Neighbour has blocked access path with a fence

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    Neighbour has blocked access path with a fence

    Hi all my neighbour who lives in a bought house recently tried to apply for the access path to the rear and side of our properties be blocked and was told no. I live in a mid terraced council property and she is on the end terrace and owns her property. She recently built a 6 foot fence between our property’s at the rear and erected a gate so I could still use the access path for things like taking my bin round to the front to be emptied. On Friday she and her husband removed the gate and extended the existing fence blocking off my access completely. My bins are stuck at the rear of my property and I also have no way of allowing for things like my windows at the back being cleaned and so on. I do know she was trying to put in an application to the land registry to buy the rights for the access path but was told this is something they would never agree to and that the council would never ever sign over these rights either. However though and behold they have blocked off my right of way even though I have checked the title deeds for the property’s which clearly shows the right of way in yellow. Is there anything I can do given that I am renting my property from the council and don’t own it outright like the neighbour does hers? I’ve never heard of an access path that is used on a weekly basis being allowed to be blocked or bought? Any advice would be greatly appreciated.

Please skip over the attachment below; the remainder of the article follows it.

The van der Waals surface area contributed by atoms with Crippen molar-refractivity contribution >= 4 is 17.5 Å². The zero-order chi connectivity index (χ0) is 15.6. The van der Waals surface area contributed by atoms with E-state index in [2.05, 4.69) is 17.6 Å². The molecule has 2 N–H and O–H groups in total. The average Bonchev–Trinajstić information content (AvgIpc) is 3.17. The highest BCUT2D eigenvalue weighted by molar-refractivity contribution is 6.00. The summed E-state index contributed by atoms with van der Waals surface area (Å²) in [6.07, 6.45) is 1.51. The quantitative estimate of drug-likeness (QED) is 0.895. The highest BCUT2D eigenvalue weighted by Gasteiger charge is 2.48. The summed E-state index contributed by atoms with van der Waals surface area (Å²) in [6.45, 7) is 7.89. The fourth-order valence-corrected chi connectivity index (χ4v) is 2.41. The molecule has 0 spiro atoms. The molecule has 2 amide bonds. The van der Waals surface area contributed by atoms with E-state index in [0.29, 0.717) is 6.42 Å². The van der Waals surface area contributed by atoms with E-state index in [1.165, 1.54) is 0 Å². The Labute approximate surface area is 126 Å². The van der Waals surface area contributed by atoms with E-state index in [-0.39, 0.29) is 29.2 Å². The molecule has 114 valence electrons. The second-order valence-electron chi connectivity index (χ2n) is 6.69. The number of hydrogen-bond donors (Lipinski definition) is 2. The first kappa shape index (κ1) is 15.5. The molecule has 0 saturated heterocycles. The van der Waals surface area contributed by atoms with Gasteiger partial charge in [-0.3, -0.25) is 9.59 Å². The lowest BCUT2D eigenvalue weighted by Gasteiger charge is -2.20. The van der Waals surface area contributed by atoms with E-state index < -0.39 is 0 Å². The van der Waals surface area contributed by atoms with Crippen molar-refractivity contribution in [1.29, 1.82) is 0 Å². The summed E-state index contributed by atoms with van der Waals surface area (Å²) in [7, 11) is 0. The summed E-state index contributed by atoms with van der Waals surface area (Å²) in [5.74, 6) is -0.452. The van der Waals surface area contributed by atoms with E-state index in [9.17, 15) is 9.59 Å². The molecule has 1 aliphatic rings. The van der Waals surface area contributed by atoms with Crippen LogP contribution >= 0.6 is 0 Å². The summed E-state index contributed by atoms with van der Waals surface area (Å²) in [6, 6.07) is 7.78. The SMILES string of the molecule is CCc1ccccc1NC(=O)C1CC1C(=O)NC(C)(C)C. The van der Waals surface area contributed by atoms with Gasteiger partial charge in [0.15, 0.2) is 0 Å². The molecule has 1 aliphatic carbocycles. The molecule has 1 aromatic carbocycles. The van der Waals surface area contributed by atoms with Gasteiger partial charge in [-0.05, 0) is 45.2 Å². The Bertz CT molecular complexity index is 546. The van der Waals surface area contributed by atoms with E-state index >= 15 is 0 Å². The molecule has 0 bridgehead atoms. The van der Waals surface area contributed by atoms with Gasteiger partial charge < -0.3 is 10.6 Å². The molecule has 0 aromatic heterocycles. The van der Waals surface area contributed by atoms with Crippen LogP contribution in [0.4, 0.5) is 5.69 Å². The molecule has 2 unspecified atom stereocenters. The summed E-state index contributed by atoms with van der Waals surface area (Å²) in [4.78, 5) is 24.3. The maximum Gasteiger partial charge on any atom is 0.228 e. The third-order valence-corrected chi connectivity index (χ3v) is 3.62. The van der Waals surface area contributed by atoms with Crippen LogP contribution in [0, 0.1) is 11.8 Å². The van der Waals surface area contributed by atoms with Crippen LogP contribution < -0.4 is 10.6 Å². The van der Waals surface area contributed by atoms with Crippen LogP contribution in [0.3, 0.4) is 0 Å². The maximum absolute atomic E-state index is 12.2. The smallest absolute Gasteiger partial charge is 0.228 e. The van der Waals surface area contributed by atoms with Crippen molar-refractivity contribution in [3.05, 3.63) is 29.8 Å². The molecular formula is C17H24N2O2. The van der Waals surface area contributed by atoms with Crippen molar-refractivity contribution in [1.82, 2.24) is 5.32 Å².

#2
    Surely you should be speaking to the owner which is the council.

    Comment


      #3
      This happened the total other way with me. I bought my mid terrace in 2011 with join access just like you described. The woman next door was living in a council house and claimed the access was solely hers. She blocked it with her bin and left rubbish in the joint alleyway constantly. I politely would go out there late at night when they were asleep and move the rubbish and bin into their garden and spread it everywhere. She soon got the idea.
      There's no way she could own full access. Maybe contact the police if there is an actual obstruction that can't be moved.